What Vitamins Support Hormone Balance in Women

Kate BartonMay 24, 2022

What are hormones

Hormones are chemical messengers that regulate many processes in the human body. They are known as signaling molecules because they circulate through the blood stream to various tissues and signal cells to perform their functions. Essentially, they tell the body what to do and when to do it.

Endocrine system

Hormones are primarily produced and released by glands, a system known as the endocrine system. This endocrine system controls bodily processes like metabolism, blood pressure, blood sugar, body temperature, growth and development, sexual function, sleep, mood, reproduction, and electrolyte balance.

What affects hormone production

Factors like diet, sleep quality, light exposure, exercise, genetics, stress, alcohol consumption, exposure to endocrine disruptors, caffeine, and smoking can all affect hormone levels, for better or worse.

Symptoms of hormonal imbalance

There is a long list of physical, mental, and emotional signs that can indicate a hormone imbalance: mood swings, irritability, weight loss or gain, trouble losing weight, insomnia/sleeping problems, fatigue, acne, infertility, decreased sex drive, heavy periods, irregular periods, hair loss, and hot flashes.

These symptoms stem from fluctuations in hormones that are larger than the natural fluctuations women experience throughout their cycle.

Unfortunately, hormone imbalances are quite common in modern society. Statistics show about 80% of women suffer with hormone imbalance [1]. With lots of processed food options, endocrine disrupting chemicals everywhere, and stress levels at an all-time high, it’s no shock more people are looking for ways to balance things out.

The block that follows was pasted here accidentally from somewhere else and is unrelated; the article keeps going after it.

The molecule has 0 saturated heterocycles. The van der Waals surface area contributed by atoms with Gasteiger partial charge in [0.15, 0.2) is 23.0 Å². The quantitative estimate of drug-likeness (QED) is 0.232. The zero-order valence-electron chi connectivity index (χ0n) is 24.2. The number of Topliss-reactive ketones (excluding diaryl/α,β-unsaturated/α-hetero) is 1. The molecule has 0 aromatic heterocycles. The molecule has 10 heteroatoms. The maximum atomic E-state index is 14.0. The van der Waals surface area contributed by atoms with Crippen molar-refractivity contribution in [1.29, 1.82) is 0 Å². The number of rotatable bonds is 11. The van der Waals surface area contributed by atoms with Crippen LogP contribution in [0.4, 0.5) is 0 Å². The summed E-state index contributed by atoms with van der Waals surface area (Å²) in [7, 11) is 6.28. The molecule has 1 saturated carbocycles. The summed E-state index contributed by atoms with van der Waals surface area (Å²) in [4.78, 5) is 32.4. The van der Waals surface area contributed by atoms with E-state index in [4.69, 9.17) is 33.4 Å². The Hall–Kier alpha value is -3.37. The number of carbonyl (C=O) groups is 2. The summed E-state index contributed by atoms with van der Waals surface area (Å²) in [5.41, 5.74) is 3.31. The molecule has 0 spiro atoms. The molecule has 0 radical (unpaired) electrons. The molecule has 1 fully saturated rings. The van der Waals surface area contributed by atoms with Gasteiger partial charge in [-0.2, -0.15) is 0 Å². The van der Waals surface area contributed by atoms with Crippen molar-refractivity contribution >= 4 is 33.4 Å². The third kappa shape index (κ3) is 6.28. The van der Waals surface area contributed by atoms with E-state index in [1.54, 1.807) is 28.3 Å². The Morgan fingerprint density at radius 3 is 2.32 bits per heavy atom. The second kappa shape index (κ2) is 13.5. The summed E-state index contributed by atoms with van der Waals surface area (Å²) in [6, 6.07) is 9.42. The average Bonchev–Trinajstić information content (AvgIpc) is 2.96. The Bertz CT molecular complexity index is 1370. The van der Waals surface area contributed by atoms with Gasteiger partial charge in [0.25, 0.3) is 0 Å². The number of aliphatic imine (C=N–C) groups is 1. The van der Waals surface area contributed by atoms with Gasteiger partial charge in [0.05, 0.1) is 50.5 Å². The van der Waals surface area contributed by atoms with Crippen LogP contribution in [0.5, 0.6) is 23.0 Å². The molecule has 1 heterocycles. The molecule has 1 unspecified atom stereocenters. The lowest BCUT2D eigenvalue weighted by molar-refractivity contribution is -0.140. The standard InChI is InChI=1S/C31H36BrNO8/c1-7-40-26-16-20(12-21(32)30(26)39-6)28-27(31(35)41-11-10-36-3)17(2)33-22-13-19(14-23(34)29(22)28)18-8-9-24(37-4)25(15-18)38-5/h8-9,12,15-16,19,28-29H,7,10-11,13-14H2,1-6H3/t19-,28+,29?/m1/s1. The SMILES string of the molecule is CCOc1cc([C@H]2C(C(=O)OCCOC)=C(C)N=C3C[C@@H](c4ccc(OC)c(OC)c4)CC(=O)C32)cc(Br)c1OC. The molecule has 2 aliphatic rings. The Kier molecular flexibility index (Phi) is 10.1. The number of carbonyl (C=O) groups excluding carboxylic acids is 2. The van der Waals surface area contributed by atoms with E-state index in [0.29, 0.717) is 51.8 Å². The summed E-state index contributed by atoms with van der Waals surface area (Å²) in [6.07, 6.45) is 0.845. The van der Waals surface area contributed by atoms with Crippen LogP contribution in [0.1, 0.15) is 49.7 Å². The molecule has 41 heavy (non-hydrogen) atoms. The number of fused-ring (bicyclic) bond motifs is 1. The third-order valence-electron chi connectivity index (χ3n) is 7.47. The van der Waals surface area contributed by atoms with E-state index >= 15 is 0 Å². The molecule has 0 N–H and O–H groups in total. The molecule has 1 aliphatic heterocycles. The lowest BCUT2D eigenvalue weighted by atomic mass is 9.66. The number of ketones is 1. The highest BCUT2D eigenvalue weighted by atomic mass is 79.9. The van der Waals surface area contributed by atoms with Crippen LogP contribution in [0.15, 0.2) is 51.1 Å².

Key hormones to look at

Although we have many hormones, progesterone and estrogen are important to look at.

Progesterone

Progesterone regulates ovulation and menstruation. It also supports bone health and increases metabolic rate, which boosts energy and appetite.

Progesterone levels normally fluctuate during your cycle, but too low of progesterone could be causing problems. Low progesterone is associated with stronger PMS symptoms, irregular periods, infertility, headaches, low libido, depression and anxiety.

Compounding this issue, progesterone and estrogen “naturally balance each other out”, and not producing enough progesterone causes estrogen dominance.

Estrogen

Estrogen is made by the ovaries and controls reproductive and sexual development. It also impacts mood and brain structure. Estrogen levels are important to keep an eye on; high estrogen is the cause of breast cancer and other unwanted complications.

Estrogen imbalances

Estrogen dominance, when the ratio of estrogen to progesterone is high, can cause heavy periods, headaches, low libido, bloating, mood swings, breast tenderness, anxiety, depression, endometriosis, and hormonal weight gain.

Estrogen dominance can be caused by low progesterone, changes in estrogen metabolism and excretion, or an overproduction of estrogen by the body [4].

Conditions due to chronic hormone imbalance

Several conditions can result from imbalanced hormones.

Diabetes mellitus

Diabetes mellitus is associated with too much cortisol. It’s caused by insulin resistance, when the body doesn’t regulate blood sugar effectively. This causes blood sugar, or glucose levels, to increase and either insulin is unable to uptake the glucose or the pancreas doesn’t produce enough insulin to begin with. Regardless, blood sugar stays elevated which can damage nerves, blood vessels, and vital organs.

Cushing’s syndrome

Cushing’s syndrome is another condition associated with excess cortisol being released by the adrenal glands. This is commonly caused by taking an oral corticosteroid, which increases cortisol production.

PCOS

PCOS, or polycystic ovarian syndrome, is the formation of small cysts (fluid filled sacks) on the ovaries and affects women’s menstrual cycle, skin, weight, and hair growth. It occurs when the ovaries produce an abnormal amount of androgens, a male sex hormone. The high level of androgens prevent ovulation and eggs are never released from the ovaries.